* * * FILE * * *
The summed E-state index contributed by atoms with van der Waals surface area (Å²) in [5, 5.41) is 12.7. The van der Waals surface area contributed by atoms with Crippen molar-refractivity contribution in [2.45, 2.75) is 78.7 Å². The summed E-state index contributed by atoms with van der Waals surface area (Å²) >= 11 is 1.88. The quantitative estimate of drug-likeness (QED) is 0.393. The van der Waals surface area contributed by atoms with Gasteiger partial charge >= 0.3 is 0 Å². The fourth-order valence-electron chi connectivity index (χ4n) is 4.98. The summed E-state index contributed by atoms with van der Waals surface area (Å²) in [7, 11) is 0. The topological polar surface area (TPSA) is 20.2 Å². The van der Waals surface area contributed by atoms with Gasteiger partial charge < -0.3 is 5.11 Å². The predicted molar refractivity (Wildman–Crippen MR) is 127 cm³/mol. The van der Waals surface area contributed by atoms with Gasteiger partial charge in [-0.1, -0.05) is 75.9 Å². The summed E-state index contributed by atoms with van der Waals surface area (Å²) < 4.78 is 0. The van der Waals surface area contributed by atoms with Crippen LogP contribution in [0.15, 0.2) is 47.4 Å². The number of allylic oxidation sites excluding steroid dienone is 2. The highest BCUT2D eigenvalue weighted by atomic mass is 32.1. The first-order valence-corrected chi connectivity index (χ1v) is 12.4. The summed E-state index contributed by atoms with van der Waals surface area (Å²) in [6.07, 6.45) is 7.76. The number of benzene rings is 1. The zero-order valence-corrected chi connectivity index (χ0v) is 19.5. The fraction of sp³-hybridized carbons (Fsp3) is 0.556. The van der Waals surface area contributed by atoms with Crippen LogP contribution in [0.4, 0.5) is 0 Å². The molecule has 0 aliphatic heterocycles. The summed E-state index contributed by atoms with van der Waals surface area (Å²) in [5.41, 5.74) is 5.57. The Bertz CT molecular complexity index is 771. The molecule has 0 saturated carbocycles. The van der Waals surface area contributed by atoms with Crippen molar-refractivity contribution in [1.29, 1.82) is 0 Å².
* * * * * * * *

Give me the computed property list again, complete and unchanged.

The summed E-state index contributed by atoms with van der Waals surface area (Å²) in [5, 5.41) is 12.7. The van der Waals surface area contributed by atoms with Crippen molar-refractivity contribution in [2.45, 2.75) is 78.7 Å². The summed E-state index contributed by atoms with van der Waals surface area (Å²) >= 11 is 1.88. The quantitative estimate of drug-likeness (QED) is 0.393. The van der Waals surface area contributed by atoms with Gasteiger partial charge >= 0.3 is 0 Å². The fourth-order valence-electron chi connectivity index (χ4n) is 4.98. The summed E-state index contributed by atoms with van der Waals surface area (Å²) in [7, 11) is 0. The topological polar surface area (TPSA) is 20.2 Å². The van der Waals surface area contributed by atoms with Gasteiger partial charge < -0.3 is 5.11 Å². The predicted molar refractivity (Wildman–Crippen MR) is 127 cm³/mol. The van der Waals surface area contributed by atoms with Gasteiger partial charge in [-0.1, -0.05) is 75.9 Å². The summed E-state index contributed by atoms with van der Waals surface area (Å²) < 4.78 is 0. The van der Waals surface area contributed by atoms with Crippen LogP contribution in [0.15, 0.2) is 47.4 Å². The number of allylic oxidation sites excluding steroid dienone is 2. The highest BCUT2D eigenvalue weighted by atomic mass is 32.1. The first-order valence-corrected chi connectivity index (χ1v) is 12.4. The summed E-state index contributed by atoms with van der Waals surface area (Å²) in [6.07, 6.45) is 7.76. The number of benzene rings is 1. The zero-order valence-corrected chi connectivity index (χ0v) is 19.5. The fraction of sp³-hybridized carbons (Fsp3) is 0.556. The van der Waals surface area contributed by atoms with Crippen LogP contribution in [0.4, 0.5) is 0 Å². The molecule has 0 aliphatic heterocycles. The summed E-state index contributed by atoms with van der Waals surface area (Å²) in [5.41, 5.74) is 5.57. The Bertz CT molecular complexity index is 771. The molecule has 0 saturated carbocycles. The van der Waals surface area contributed by atoms with Crippen molar-refractivity contribution in [1.29, 1.82) is 0 Å².